Btw, going to those online kayak fishing forums to get an opinion about the W kayak is like going into a car dealership and asking them for their opinion about the latest model from their competitors. Your best case scenario is that they’ve heard something about it, but you can’t really say they’re informed, and they’re certainly not objective 😉
Those ‘forums’ are pretty much dominated by people that are either on the payroll of some big fishing kayak brands, or affiliated to them, like local dealers, regional sales reps, local outfitters and guides, kayak brands’ “team members” and so on… These people would use every opportunity to trash the W, and promote the kayak brand, or company they need to promote.
Some of them use multiple aliases, in order to increase their “presence” on the forum.
Some forums and websites are moderated, or even owned by businesses that sell kayaks, but they’re all posing as neutral, unbiased, free, etc.
At least this Wavewalk kayaks blog is trying to be fair, and they make sure not to trash particular brands, or yak models by their names 😉 but don’t expect folks here to be completely balanced… 😀 😀 😀
You’ll enjoy the W500. The boat is the most versatile paddle craft on the market. The more time you use it the more you’re going to appreciate what it can do. I tend to think of it as the pickup truck (4 wheel) of the kayak fishing world. Go anywhere, any time, and in most any conditions that you can get out on the water. The W500 of one of those products that delivers far more than can be described without getting in one. Have a blast!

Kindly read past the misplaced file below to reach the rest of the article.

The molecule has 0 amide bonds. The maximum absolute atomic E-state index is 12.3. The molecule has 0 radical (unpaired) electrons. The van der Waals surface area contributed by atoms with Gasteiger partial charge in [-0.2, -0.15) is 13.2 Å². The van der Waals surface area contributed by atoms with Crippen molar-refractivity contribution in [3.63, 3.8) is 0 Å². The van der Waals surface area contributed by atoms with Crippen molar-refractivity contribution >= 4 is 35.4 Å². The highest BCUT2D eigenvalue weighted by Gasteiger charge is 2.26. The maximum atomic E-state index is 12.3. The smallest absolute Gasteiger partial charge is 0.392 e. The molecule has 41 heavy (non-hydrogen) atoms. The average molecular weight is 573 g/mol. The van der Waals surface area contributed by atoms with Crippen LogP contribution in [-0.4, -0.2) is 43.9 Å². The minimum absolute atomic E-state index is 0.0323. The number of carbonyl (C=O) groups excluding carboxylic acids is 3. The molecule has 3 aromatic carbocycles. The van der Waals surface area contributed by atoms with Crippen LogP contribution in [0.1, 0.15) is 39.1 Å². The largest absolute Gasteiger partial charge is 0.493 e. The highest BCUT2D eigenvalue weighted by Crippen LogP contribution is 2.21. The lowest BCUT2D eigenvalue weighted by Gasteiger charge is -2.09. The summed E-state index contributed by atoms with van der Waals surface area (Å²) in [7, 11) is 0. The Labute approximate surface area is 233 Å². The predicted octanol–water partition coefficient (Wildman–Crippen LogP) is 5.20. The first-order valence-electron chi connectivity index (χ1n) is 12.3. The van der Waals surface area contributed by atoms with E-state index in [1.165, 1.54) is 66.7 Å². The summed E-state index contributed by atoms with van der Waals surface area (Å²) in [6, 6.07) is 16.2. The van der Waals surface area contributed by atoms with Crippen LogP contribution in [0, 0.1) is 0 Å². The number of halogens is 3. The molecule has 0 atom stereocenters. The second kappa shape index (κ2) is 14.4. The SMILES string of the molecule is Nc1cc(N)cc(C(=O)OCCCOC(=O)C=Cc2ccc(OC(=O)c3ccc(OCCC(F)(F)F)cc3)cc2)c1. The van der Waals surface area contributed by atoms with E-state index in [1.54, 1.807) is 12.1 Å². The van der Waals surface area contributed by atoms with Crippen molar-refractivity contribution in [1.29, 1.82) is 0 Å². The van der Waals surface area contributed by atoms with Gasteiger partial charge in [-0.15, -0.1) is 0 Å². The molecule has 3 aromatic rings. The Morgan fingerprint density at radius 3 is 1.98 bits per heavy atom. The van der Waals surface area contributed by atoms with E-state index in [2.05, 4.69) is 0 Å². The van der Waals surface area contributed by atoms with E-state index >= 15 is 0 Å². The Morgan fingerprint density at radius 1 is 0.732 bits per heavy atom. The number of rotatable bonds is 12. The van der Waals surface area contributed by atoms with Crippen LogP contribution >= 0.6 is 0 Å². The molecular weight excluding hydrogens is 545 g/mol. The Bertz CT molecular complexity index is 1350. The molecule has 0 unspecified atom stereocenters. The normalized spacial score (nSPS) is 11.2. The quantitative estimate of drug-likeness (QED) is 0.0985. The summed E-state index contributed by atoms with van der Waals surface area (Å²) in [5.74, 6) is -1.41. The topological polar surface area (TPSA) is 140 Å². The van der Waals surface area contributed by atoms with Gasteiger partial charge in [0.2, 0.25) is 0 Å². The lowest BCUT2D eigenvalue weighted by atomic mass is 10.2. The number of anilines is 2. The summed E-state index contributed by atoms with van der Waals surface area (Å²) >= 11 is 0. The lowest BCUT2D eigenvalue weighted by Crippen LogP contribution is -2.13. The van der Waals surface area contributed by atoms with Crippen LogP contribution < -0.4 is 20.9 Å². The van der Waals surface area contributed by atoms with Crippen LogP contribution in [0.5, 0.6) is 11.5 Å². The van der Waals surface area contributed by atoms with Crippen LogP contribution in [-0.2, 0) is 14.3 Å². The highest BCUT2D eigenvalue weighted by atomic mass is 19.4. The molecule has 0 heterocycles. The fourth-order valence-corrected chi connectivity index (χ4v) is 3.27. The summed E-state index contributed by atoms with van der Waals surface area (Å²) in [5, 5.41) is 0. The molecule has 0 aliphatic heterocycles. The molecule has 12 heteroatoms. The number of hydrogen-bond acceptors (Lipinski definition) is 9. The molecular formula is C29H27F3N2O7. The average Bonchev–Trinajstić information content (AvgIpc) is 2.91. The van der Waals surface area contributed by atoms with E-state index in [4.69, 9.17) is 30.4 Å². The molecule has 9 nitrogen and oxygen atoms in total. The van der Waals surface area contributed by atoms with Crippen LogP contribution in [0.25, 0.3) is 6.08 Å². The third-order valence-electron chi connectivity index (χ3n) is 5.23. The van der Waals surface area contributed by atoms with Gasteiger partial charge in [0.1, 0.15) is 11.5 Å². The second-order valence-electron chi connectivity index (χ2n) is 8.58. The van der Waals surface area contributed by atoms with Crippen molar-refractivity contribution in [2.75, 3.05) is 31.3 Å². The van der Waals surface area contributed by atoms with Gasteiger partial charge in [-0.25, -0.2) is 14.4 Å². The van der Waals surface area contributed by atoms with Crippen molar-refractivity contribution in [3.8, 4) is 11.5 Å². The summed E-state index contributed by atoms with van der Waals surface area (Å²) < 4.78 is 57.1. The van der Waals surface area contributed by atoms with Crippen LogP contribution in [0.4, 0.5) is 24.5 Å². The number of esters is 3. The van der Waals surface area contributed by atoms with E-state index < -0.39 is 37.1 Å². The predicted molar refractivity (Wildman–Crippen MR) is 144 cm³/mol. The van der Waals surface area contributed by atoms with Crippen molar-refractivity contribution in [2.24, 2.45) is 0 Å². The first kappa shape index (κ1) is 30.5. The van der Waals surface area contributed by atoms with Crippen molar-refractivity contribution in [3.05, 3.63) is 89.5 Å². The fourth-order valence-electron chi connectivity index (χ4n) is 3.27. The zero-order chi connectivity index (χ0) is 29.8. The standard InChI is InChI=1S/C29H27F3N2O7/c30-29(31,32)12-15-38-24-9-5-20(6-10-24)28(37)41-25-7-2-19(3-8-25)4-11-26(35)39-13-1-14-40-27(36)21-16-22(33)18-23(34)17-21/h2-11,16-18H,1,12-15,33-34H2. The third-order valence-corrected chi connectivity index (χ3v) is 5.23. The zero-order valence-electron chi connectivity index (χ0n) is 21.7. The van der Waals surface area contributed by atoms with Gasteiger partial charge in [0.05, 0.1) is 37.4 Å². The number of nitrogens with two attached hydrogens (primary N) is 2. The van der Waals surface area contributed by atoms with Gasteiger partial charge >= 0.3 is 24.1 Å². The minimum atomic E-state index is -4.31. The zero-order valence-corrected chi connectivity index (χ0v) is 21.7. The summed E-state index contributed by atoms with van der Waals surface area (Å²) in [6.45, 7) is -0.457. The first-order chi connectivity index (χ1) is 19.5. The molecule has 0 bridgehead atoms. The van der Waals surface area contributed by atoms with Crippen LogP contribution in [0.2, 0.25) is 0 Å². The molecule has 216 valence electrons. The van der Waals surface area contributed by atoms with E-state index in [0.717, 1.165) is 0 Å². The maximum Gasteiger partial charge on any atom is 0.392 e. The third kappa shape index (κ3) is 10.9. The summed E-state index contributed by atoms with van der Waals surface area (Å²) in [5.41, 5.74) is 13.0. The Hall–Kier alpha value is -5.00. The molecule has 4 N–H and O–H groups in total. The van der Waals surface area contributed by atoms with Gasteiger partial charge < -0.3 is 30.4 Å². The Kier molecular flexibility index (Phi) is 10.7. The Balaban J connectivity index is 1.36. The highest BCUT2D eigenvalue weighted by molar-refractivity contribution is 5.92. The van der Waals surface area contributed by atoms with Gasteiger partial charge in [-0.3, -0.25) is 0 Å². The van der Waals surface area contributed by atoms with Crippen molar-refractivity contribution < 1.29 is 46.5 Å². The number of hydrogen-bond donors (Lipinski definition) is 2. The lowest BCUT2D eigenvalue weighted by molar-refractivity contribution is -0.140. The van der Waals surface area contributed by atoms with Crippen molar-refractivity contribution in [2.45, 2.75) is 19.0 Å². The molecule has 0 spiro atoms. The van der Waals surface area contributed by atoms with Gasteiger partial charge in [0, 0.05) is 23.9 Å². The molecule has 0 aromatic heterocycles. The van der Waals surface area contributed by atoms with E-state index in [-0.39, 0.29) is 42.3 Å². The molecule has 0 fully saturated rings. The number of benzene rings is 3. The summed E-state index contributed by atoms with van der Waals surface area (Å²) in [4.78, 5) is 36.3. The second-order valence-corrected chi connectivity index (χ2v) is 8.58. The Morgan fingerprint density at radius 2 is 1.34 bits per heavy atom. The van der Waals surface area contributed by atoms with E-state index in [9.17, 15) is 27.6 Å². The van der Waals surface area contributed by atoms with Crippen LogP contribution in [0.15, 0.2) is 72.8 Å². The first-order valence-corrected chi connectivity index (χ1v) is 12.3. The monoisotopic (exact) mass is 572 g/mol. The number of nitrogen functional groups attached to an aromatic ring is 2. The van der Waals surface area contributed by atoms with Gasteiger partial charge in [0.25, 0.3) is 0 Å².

Ciao dall’Italia.Ho letto tutti gli articoli sul w500 trovo sia molto bello.Mi sapete dire in Italia quale ditta lo commercializza?
I live in Austin and have been thinking about a Wavewalk for awhile. I have a SOT now but it kills my back. I’ve never seen one personally and I’d love to talk or email with you directly regarding your experience.
At least you can do it in Winter, up north there are very few moving waters left that are ok to use. Yet they are too dangerous for me.